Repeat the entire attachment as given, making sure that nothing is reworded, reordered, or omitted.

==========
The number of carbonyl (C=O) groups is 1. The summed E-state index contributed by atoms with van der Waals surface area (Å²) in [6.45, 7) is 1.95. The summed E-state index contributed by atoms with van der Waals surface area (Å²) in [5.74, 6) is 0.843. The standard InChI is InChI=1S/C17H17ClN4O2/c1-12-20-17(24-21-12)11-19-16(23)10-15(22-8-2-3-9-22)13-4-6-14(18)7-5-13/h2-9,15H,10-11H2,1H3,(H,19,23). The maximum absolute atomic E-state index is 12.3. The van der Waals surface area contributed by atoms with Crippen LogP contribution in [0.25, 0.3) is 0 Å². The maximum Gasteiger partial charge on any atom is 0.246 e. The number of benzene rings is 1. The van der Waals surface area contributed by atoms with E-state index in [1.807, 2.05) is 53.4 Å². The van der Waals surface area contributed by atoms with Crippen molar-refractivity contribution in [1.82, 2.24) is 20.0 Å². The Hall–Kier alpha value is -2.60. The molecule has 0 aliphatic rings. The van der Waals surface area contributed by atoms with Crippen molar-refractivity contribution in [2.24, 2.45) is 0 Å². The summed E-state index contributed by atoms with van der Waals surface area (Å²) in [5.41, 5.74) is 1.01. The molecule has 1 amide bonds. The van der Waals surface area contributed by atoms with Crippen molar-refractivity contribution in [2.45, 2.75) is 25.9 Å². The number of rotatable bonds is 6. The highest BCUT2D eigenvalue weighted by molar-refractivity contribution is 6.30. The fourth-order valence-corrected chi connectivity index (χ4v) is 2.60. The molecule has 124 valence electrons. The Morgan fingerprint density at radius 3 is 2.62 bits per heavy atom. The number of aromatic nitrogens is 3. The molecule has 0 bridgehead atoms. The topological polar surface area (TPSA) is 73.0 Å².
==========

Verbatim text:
The number of carbonyl (C=O) groups is 1. The summed E-state index contributed by atoms with van der Waals surface area (Å²) in [6.45, 7) is 1.95. The summed E-state index contributed by atoms with van der Waals surface area (Å²) in [5.74, 6) is 0.843. The standard InChI is InChI=1S/C17H17ClN4O2/c1-12-20-17(24-21-12)11-19-16(23)10-15(22-8-2-3-9-22)13-4-6-14(18)7-5-13/h2-9,15H,10-11H2,1H3,(H,19,23). The maximum absolute atomic E-state index is 12.3. The van der Waals surface area contributed by atoms with Crippen LogP contribution in [0.25, 0.3) is 0 Å². The maximum Gasteiger partial charge on any atom is 0.246 e. The number of benzene rings is 1. The van der Waals surface area contributed by atoms with E-state index in [1.807, 2.05) is 53.4 Å². The van der Waals surface area contributed by atoms with Crippen molar-refractivity contribution in [1.82, 2.24) is 20.0 Å². The Hall–Kier alpha value is -2.60. The molecule has 0 aliphatic rings. The van der Waals surface area contributed by atoms with Crippen molar-refractivity contribution in [2.24, 2.45) is 0 Å². The summed E-state index contributed by atoms with van der Waals surface area (Å²) in [5.41, 5.74) is 1.01. The molecule has 1 amide bonds. The van der Waals surface area contributed by atoms with Crippen molar-refractivity contribution in [2.45, 2.75) is 25.9 Å². The number of rotatable bonds is 6. The highest BCUT2D eigenvalue weighted by molar-refractivity contribution is 6.30. The fourth-order valence-corrected chi connectivity index (χ4v) is 2.60. The molecule has 124 valence electrons. The Morgan fingerprint density at radius 3 is 2.62 bits per heavy atom. The number of aromatic nitrogens is 3. The molecule has 0 bridgehead atoms. The topological polar surface area (TPSA) is 73.0 Å².